Thursday, June 2, 2011

The Twilight Of Darkness And Dawn Of A New Day In The NBA

Just as one of the greatest ambassadors leaves the professional basketball scene in America, another decides the time is right to jump in.

After nineteen long and entertaining seasons, the bigger-than-life mammoth Shaquille O’Neal announced to the world that he would be hanging up his enormous, size 23 shoes and leaving the NBA. The seven foot, one inch, 325 pound center has been hampered by a variety of injuries in the past few seasons and apparently “Shaq Diesel” no longer has fuel in the tank to make a run for his twentieth season.

This gargantuan first rose to fame at LSU, where he was a two-time All-American and the NCAA player of the year in 1991. After the Orlando Magic made him the top pick in the 1992 draft, he developed into a superstar and took over the reins as the league’s most iconic star after Michael Jordan’s second retirement in 1996. A virtual mismatch against any opponent he faced, teams appeared to have instant success whenever they had him on their side, which is the reason he is a four-time NBA champion and two-time gold medalist in international competition.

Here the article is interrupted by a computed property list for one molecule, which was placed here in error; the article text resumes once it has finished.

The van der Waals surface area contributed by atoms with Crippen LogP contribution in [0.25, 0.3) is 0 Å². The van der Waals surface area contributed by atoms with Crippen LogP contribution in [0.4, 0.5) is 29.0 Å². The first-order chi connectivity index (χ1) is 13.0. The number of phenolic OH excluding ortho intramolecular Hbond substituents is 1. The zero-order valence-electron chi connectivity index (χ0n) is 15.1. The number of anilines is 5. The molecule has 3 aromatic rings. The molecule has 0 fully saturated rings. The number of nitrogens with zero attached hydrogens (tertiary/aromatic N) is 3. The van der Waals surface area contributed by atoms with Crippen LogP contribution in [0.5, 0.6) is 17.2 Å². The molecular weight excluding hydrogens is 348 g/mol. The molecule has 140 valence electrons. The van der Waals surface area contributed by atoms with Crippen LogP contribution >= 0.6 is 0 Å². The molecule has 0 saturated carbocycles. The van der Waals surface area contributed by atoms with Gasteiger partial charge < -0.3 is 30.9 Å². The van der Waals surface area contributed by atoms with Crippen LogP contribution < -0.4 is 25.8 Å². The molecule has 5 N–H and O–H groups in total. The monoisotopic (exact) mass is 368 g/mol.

Aside from statistics and accomplishments, the “big Aristotle” should be credited for a variety of changes in the league. While the method of fouling horrible free throw shooters intentionally was used prior to O’Neal entering the league, it wasn’t until he entered that the strategy of “hack-a-Shaq” became a phenomenon. Instead of allowing him to get easy points in the paint, teams would foul him instantly as he received the ball and forced him to earn the points at the line (which everyone knew was his kryptonite).

It’s truly amazing to look back on the type of impact the big man had on the league and the world. Not only was his size, strength, and athleticism a marvel to watch on the hardwood court, but also his persona and hunger to constantly command attention off the court as well.

O’Neal has created numerous monikers for himself throughout his career. While a few have already been named, others such as “Shaq Fu”, “Superman”, “The Big Shamrock” are just a handful of seemingly endless nicknames. Fans loved the various aliases he went under as well as his charisma, but he was at times a thorn in the side to his cohorts. He’s had notable feuds with the Sacramento Kings (usually referring to them as “Sacramento Queens”), Yao Ming, and Dwight Howard.